Tareq Ismail. Photo courtesy of CNG Engineering


Tareq Ismail is a mechanical project manager for San Antonio, Texas-based CNG Engineering. Ismail is directly involved in the design and construction of mechanical systems for health care, commercial, educational and municipal facilities. He has designed systems in projects for the city of San Antonio, Port San Antonio and the federal government.

His design experience includes HVAC, calculating heating and cooling loads, and designing DX and chilled cooling systems. Several of his projects have earned LEED designations. Ismail took time recently to speak to pme about topics such as green technologies, BIM software and the future of the plumbing engineering business.

pme: How do you approach the use of new plumbing technologies?

TI: Carefully. We must first fulfill our customers’ needs. The integrity of our decisions is made through compliance with all the codes and with the general safety of the public in mind. Most new technology we now introduce is directed toward energy efficiency, which means more savings to our customers.

pme: Is there a green technology that has not been as popular as you may have thought?

TI: The use of solar for domestic water heating that directly benefits the end user. The market is trying to turn this into a business matter where things are extremely expensive to install, especially on the residential side. The European market has been using solar extensively for many years. How is it possible people in Europe and the Middle East can afford something that has been available for so long and in this country solar technology costs an arm and a leg? Instead of benefitting from this technology by making things cheaper, we’re making it extremely expensive.

pme: What has been one of the most beneficial code changes in recent years?

TI: The sizing of grease interceptors. Before, you used to calculate based on human use - how many plates does a restaurant cook a day or the number of people eating at a place. Because of that, the interceptors were huge. Now, codes encourage calculating to the fixture units. The size of the interceptor is much smaller. There are no more bulky, square concrete interceptors. You can put them in the grass and underground now. It makes it easier for end users in commercial facilities.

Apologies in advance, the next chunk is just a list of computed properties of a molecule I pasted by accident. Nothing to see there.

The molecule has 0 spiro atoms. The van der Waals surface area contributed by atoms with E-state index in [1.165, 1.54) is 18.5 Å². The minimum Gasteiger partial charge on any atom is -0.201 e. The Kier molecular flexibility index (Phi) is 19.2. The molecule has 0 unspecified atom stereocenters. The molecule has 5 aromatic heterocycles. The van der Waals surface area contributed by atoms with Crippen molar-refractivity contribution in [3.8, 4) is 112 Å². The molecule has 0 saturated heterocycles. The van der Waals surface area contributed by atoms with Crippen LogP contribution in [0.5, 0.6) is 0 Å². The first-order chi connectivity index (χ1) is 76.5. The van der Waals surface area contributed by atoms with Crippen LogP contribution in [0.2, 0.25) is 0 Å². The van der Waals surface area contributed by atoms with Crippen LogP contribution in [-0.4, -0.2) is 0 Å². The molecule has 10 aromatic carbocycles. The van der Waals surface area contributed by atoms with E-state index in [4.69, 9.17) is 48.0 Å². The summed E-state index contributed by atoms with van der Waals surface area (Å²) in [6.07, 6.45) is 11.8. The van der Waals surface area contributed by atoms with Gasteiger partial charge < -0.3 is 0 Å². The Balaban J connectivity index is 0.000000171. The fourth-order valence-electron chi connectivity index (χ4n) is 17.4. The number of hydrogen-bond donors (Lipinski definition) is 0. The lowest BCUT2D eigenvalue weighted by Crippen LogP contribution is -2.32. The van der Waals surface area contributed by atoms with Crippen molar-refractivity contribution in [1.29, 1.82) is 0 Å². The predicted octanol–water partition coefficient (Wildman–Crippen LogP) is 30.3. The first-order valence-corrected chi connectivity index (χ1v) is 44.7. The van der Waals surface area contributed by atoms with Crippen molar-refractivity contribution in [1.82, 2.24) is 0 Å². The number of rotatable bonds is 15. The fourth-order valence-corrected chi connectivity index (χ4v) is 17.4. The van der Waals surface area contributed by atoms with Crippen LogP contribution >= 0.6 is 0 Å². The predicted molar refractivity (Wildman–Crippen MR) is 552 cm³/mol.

pme: With time being so precious these days, what's the key to delivering top-notch plumbing designs when the clock is not on your side?

TI: The key is working with good engineers who think outside the box. Most buildings look identical, but they aren’t identical. Things don’t always have to be traditional. Enforcing a different view can be a big benefit. Alternate solutions usually work, especially when you know from experience they are going to work. Books don’t usually say that because everybody is worried about liability. Look at siphonic roof drainage. A lot of people don’t do it because they are worried they won’t size it correctly. When it works, it adds a great benefit to the building.

pme: Are technologies such as rainwater catchment and siphonic roof drainage the next big things in terms of green?

TI: Rainwater harvesting and condensate collection are growing quickly in our city. Our main source of water in San Antonio is ground water. Routing condensate to a single point is a code requirement in San Antonio.

pme: How has BIM technology benefitted your company?

TI: BIM is a great tool. It gives us a competitive advantage. As the software continues to advance and the end users better understand its capabilities, engineers, designers, contractors and builders will gain even more benefits. It’s important that the whole design team use BIM from the start of the project and model the design accurately to coordinate any issues that may arise at the early stages of the design.

pme: Where do you see the industry headed in the near future?

TI: I think you will see sustainable technologies as standard designs. Some owners and developers try to shy away from most of these interests because of first cost. Now, you have government incentives that help with the cost. Anything that can save them money will go forward.

pme: What advice would you give a young engineer just starting in the plumbing end of the industry?

TI: Be patient. It takes time to learn. This is not something you can learn by only reading books. You learn from experience. I also would recommend getting a mentor.

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